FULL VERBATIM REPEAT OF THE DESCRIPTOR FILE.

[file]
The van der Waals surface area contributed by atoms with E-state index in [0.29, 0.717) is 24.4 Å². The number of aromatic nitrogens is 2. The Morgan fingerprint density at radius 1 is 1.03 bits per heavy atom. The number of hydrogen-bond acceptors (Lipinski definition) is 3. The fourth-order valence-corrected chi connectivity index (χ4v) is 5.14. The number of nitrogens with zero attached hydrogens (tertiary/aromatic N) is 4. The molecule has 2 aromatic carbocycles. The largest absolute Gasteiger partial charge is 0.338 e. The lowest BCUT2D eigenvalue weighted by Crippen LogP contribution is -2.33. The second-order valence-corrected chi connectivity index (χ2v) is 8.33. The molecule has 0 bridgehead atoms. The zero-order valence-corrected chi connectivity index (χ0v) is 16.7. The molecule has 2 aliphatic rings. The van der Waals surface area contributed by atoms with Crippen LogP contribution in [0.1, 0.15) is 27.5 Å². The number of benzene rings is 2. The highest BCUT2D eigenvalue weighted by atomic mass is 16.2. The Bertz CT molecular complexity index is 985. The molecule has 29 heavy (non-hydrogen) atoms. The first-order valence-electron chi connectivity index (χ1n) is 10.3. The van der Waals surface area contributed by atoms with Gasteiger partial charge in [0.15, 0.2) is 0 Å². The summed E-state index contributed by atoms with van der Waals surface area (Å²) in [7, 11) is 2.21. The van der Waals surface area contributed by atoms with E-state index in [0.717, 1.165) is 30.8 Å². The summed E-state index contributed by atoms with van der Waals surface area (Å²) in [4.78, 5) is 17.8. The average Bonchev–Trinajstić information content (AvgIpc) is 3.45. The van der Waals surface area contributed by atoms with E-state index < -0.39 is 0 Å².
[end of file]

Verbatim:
The van der Waals surface area contributed by atoms with E-state index in [0.29, 0.717) is 24.4 Å². The number of aromatic nitrogens is 2. The Morgan fingerprint density at radius 1 is 1.03 bits per heavy atom. The number of hydrogen-bond acceptors (Lipinski definition) is 3. The fourth-order valence-corrected chi connectivity index (χ4v) is 5.14. The number of nitrogens with zero attached hydrogens (tertiary/aromatic N) is 4. The molecule has 2 aromatic carbocycles. The largest absolute Gasteiger partial charge is 0.338 e. The lowest BCUT2D eigenvalue weighted by Crippen LogP contribution is -2.33. The second-order valence-corrected chi connectivity index (χ2v) is 8.33. The molecule has 0 bridgehead atoms. The zero-order valence-corrected chi connectivity index (χ0v) is 16.7. The molecule has 2 aliphatic rings. The van der Waals surface area contributed by atoms with Crippen LogP contribution in [0.1, 0.15) is 27.5 Å². The number of benzene rings is 2. The highest BCUT2D eigenvalue weighted by atomic mass is 16.2. The Bertz CT molecular complexity index is 985. The molecule has 29 heavy (non-hydrogen) atoms. The first-order valence-electron chi connectivity index (χ1n) is 10.3. The van der Waals surface area contributed by atoms with Gasteiger partial charge in [0.15, 0.2) is 0 Å². The summed E-state index contributed by atoms with van der Waals surface area (Å²) in [7, 11) is 2.21. The van der Waals surface area contributed by atoms with E-state index in [0.717, 1.165) is 30.8 Å². The summed E-state index contributed by atoms with van der Waals surface area (Å²) in [4.78, 5) is 17.8. The average Bonchev–Trinajstić information content (AvgIpc) is 3.45. The van der Waals surface area contributed by atoms with E-state index < -0.39 is 0 Å².